Ralph Nichols, considered the father of listening, once said, “Our educational system is upside down. We teach least the skill we use most–listening.” With intolerance and incivility on the rise, listening to understand, engage others, encourage ideation and distinguish accurate from misleading data is more important than ever.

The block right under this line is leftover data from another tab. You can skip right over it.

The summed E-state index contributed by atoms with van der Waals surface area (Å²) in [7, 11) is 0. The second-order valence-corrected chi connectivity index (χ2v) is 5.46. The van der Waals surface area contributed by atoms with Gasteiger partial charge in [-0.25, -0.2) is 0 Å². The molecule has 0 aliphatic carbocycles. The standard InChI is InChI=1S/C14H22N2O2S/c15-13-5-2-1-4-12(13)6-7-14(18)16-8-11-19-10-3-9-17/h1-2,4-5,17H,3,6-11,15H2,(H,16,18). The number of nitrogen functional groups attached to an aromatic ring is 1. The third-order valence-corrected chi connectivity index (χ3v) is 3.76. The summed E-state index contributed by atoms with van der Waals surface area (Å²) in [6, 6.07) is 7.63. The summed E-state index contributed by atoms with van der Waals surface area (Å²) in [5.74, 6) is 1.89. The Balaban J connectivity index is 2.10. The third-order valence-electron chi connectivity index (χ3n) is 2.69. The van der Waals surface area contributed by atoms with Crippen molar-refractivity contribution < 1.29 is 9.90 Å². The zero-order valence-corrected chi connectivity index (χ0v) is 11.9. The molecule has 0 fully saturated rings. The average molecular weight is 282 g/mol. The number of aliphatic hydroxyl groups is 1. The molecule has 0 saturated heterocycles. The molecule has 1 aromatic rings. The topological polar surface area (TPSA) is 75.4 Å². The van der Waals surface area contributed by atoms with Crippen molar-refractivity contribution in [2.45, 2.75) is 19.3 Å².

Frequently, we get transported by our thoughts to another place and lose all track of time. We zone out. And sadly, unintentionally, we tune out without awareness or triggers for when to tune back in. At work, we can miss nonverbal signals during key negotiations, nuances in how something is said or clues about how a decision might go.